Pocket Change's Android SDK
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README.md

Pocket Change Android SDK

If you're using Unity go here.

Follow the instructions below to integrate the SDK.

Prerequisites: Eclipse, Android SDK (version 17 or later), and the Android Plugin (version 17 or later).

Note that version 17 of the Android SDK and Android Plugin were released in 03/2012; if you experience build errors, please ensure that you have appropriate versions of these components.

You must disable test mode before submiting your app for QA, a production build of an apk with test mode enabled will throw a fatal error. (This ensures apks that are released to the Play Store do not point to our sandbox environment)

Step 1: Obtain an API Key for Your Application

In order to integrate the Pocket Change Android SDK, you must first obtain an API key (formerly referred to as an "App ID") from your account manager. Each application will have a separate key.

Step 2: Download the SDK

You can either clone the GitHub repository:

git clone git://github.com/pocketchange/pocketchange-android-sdk.git

Or download and extract the files here: http://github.com/pocketchange/pocketchange-android-sdk/zipball/master.

Step 3: Import the Pocket Change SDK Project in Eclipse

To reference the Pocket Change SDK you must import the Android library project in Eclipse. To do this select File » Import. In the dialog window (see below), select General » Existing Projects into Workspace and click "Next."

Import Project, Step 1

On the following screen, select the directory containing the SDK project that you downloaded in step 2, and Eclipse should automatically infer the project name and structure:

Import Project, Step 2

Step 4: Add a reference to the Pocket Change SDK

Open the properties window for your app (File » Properties » Android), press the Add... button and select the pocketchange-android-sdk library.

Add Library Reference

Step 5: Modify your AndroidManifest.xml

In order to make the SDK components accessible to your application, follow the instructions in "AndroidManifest.xml Entries for the Pocket Change SDK".

Step 6: Integrate the SDK code

Follow these instructions exactly as written, paying close attention to the placement of SDK calls in activity lifecycle methods. If an SDK method invocation appears within an activity lifecycle method (one of onCreate, onStart, onResume, onPause, onStop, or onDestroy) in the documentation, do not attempt to call it from a different method.

First, import the Pocket Change SDK in your android.app.Activity subclasses:

import com.pocketchange.android.PocketChange;

Next, initialize the SDK as the first statement in each activity's onStart method:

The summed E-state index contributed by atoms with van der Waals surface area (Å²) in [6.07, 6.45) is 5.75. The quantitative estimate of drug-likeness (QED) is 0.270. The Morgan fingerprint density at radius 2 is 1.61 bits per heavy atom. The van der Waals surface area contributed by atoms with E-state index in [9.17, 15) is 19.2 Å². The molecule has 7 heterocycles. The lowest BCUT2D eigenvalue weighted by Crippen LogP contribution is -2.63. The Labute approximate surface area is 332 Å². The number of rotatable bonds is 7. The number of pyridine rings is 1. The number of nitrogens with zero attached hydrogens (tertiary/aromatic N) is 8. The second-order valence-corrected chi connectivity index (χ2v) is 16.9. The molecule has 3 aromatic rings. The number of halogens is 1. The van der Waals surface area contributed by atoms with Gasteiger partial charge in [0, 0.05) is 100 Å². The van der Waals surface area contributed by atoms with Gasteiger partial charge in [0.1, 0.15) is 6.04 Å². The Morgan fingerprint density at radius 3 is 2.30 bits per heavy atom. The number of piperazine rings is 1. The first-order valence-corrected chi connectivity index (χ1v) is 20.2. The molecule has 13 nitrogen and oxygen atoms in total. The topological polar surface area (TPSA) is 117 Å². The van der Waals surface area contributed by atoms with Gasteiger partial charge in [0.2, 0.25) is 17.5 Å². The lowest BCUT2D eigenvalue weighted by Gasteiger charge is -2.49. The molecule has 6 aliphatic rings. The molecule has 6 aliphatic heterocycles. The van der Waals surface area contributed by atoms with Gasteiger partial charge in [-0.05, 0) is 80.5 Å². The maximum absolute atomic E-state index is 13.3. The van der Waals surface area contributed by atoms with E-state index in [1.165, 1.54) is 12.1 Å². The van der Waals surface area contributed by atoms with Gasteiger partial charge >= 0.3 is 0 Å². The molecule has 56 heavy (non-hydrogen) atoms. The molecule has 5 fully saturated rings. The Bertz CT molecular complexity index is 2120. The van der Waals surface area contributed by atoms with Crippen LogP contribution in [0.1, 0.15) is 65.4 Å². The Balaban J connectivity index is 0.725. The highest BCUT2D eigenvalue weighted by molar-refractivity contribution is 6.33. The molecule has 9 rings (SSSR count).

protected void onStart() {
   PocketChange.initialize(this, API_KEY);
   ...
}

Do not attempt to guard against duplicate initialization, as doing so will break your integration.

Visual notifications may accompany certain rewards. In order to avoid interfering with your application, the SDK queues these notifications so that you can deliver them at convenient times. Your application must periodically display these notifications, or users will be unaware of their rewards.

To retrieve an Intent for an activity which displays the next pending notification, at the end of the onStart method, call the PocketChange.getPendingNotificationIntent method. This method returns null if you should not display any notification; always check for a null return value, as intents may be removed from the queue automatically at any time. The following code launches the next pending notification from an existing activity:

protected void onStart() {
  ...
  Intent notificationIntent = PocketChange.getPendingNotificationIntent();
  if (notificationIntent != null) {
      startActivity(notificationIntent);
  }
}

Step 7: Add a Shop Button

Please use the assets here. When a user clicks the button, call:

PocketChange.openShop();

Step 8: Add Event-Based Rewards

In order to reward users based on events specific to your application, you must provide your sales representative with a listing of events. Once your representative has configured the events, you can start testing the related functionality in your application.

As soon as an event occurs, invoke the following method:

void grantReward(String referenceID, int amount)

This method informs the SDK that the event with the provided referenceID occurred amount times. Typically, amount should be 1; a value greater than 1 indicates multiple occurrences of the event. Until your application goes live with events, this method will only have an effect in test mode.